According to the U.S. Department of Labor, 2.3 million workers between the ages of 16 and 24 years of age are hired for
summer employment. On average, one of these summer employees will be injured on the job every five seconds. Most of these work related injuries are both needless and costly to the employer. The three main causes for the majority of these injuries are due to inexperience, lack of training and inadequate supervision. There are a number of proactive steps that employers can take to limit their exposure and reduce their liability.
Steps to Take Beforehand. Business owners would be wise to develop safe working practices for summer help. Here are some simple but practical steps you can employ to reduce your costs from job related injuries this summer:
- Ask yourself what hazards the summer worker will be exposed to, including any pertinent risks outside the immediate working area.
- Consider carefully the personnel who are to be involved in the training process and ensure they are well versed in the training procedures.
- Always try to assign an experienced worker as a supervisor and ensure they keep a watchful eye on the summer worker over the first several days.
- Make sure that any equipment to be used is examined and operational beforehand. Ensure that all legally required equipment safety guards are in place.
Take the Time to Give an Adequate Safety Orientation. Even before on the job training begins, give all your new staff a safety orientation. Here are some of the most important points to cover:
- Appoint someone to act as a safety coordinator to explain the applicable federal and state safety laws.
- The safety representative should stress and encourage new employees to ask questions about any aspect of the job they don’t understand.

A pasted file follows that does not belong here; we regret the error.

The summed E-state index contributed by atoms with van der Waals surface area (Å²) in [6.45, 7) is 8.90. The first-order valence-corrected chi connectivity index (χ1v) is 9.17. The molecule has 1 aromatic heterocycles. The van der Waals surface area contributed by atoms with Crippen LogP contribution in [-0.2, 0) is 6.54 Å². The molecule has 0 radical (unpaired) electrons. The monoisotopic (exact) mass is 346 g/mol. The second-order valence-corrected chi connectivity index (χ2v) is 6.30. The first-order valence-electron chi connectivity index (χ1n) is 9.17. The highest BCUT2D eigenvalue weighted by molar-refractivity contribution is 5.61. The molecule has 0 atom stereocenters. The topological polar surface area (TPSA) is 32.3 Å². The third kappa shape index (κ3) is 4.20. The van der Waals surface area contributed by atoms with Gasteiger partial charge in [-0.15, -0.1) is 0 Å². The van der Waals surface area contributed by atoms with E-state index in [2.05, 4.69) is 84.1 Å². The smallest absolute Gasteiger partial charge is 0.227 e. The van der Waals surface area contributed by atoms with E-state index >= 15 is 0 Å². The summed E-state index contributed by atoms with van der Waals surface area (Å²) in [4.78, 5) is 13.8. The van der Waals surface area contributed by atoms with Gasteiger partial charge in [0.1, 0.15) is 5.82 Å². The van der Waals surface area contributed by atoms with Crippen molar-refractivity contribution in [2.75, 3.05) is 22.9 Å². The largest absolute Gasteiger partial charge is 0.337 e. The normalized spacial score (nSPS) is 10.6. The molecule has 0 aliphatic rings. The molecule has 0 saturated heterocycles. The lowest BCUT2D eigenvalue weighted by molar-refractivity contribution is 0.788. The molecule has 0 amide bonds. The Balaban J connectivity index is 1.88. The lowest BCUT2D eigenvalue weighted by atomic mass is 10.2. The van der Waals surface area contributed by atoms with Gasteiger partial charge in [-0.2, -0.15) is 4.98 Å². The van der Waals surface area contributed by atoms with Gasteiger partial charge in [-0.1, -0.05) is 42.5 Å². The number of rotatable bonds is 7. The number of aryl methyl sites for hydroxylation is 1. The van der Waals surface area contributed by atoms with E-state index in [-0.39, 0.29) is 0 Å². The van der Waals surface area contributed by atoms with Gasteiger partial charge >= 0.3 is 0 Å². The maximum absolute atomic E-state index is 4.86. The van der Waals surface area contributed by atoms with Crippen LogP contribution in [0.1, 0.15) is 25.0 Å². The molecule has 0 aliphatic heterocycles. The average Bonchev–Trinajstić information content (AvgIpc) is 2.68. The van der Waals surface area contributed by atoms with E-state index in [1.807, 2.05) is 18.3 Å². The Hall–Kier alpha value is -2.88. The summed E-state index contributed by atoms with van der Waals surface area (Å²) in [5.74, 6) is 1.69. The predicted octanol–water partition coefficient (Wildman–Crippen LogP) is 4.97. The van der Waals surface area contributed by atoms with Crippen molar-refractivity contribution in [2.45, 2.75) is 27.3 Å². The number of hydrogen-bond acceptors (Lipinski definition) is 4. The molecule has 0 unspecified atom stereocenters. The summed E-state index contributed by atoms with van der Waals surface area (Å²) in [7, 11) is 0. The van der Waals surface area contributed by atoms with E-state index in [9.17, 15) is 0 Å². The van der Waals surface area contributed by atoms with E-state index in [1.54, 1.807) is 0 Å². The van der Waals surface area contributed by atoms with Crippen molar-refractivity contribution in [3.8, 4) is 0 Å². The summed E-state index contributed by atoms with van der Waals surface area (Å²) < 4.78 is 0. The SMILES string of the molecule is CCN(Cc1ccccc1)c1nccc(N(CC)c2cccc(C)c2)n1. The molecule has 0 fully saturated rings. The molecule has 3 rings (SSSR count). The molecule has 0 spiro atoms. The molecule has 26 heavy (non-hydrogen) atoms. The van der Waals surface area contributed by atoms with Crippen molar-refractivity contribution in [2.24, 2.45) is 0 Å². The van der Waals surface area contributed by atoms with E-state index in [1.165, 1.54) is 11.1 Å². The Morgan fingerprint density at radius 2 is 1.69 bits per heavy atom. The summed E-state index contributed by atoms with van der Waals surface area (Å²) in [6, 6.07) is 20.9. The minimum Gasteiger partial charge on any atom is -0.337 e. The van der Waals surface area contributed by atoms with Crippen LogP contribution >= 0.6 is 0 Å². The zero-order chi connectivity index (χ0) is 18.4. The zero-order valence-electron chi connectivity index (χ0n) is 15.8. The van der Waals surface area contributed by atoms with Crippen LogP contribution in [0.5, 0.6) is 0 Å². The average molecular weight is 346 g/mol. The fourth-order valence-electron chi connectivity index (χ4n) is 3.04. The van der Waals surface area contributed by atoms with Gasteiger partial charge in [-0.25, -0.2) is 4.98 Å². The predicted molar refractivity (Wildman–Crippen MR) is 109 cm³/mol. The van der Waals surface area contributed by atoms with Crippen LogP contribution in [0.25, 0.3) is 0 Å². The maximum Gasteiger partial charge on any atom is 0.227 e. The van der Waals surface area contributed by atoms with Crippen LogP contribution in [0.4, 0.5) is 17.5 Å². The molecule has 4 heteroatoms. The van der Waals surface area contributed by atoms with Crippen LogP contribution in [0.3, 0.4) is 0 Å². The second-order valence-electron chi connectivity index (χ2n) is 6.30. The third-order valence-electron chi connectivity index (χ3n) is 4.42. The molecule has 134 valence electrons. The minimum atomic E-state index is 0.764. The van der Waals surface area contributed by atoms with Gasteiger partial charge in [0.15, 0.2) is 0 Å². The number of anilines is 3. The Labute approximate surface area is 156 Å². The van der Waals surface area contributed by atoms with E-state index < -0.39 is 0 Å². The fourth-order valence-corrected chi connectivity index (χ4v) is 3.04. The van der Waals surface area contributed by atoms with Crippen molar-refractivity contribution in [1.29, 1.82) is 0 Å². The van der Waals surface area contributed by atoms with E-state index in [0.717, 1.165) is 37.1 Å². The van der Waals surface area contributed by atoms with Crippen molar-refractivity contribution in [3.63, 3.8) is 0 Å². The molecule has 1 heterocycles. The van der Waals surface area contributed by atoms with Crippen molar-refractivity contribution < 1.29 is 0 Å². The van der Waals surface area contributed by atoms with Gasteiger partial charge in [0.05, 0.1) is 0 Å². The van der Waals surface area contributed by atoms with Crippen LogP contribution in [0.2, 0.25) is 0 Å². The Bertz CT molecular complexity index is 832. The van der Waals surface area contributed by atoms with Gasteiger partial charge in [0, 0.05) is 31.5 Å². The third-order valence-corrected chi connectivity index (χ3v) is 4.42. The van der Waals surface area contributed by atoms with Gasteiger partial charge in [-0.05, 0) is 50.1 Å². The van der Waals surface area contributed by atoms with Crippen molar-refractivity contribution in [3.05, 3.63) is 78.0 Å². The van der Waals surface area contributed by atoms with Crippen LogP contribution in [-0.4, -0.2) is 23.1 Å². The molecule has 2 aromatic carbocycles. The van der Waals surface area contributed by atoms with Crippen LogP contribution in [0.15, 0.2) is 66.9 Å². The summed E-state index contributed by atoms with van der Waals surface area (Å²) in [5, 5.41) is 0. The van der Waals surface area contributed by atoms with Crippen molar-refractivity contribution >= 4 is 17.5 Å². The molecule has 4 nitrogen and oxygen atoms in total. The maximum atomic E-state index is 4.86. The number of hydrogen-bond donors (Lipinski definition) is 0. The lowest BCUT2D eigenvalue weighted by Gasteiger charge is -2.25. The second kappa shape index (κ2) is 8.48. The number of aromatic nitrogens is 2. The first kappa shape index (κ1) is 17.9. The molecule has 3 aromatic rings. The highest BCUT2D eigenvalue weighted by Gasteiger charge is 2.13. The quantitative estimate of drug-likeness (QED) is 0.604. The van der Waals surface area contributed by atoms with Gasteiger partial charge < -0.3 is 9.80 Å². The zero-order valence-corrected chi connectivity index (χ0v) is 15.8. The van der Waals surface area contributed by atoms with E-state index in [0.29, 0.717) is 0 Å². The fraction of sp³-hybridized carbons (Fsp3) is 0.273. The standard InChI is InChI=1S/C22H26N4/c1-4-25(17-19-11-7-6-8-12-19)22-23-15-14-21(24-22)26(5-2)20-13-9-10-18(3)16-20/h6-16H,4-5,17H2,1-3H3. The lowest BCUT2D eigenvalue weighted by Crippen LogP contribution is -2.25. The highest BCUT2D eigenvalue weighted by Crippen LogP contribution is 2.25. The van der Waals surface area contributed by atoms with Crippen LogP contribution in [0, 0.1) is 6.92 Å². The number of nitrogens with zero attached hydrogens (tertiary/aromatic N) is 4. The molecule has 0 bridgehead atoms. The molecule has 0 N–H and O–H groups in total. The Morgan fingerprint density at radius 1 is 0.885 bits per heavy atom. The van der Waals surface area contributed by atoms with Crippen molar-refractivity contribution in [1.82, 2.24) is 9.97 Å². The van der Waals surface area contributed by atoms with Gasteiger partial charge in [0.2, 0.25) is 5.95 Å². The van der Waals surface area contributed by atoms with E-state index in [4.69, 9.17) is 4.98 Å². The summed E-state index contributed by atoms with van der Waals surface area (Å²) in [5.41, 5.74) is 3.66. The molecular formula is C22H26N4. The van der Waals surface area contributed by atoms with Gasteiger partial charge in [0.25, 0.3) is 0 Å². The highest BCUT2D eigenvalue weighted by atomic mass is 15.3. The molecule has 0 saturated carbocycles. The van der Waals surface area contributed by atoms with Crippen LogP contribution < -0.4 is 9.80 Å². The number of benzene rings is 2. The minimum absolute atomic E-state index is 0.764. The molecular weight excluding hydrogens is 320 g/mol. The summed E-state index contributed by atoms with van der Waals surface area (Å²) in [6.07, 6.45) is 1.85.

- Ensure that your summer workers do not hesitate to report unsafe conditions or hazards and to whom.
- Stress that newly hired workers should not engage in any job activity where they haven’t been properly trained. Emphasize that they must always think safety first.
- Inform new workers not to leave there work area unless they’ve been told to do so. Describe and show the locations of first aid kits, emergency alarms and exits, fire extinguishers, emergency alarms, eyewash stations, and how and where to obtain medical help.
- Instruct all workers using hazardous equipment or processes to always use required protective gear such as gloves, hearing protectors, safety visors, and hard hat or safety shoes.
Provide Thorough Training. By taking the time to train your summer workers with good training techniques, you can dramatically reduce the risk of injuries. Here are few points to keep in mind:
- Assign an experienced worker to give the worker their full attention until fully trained.
- Provide detailed instructions on how to perform all aspects of the job and encourage them to ask questions.
- Demonstrate how each task should be performed and repeat it until understood. Observe how the worker performs the task and correct any mistakes.
- Teach the worker how to properly lift heavy items, use ladders safely and how to avoid injury from activities involving repetitive actions.
- Monitor the worker’s progress in the first few days as this is the time when most injuries occur.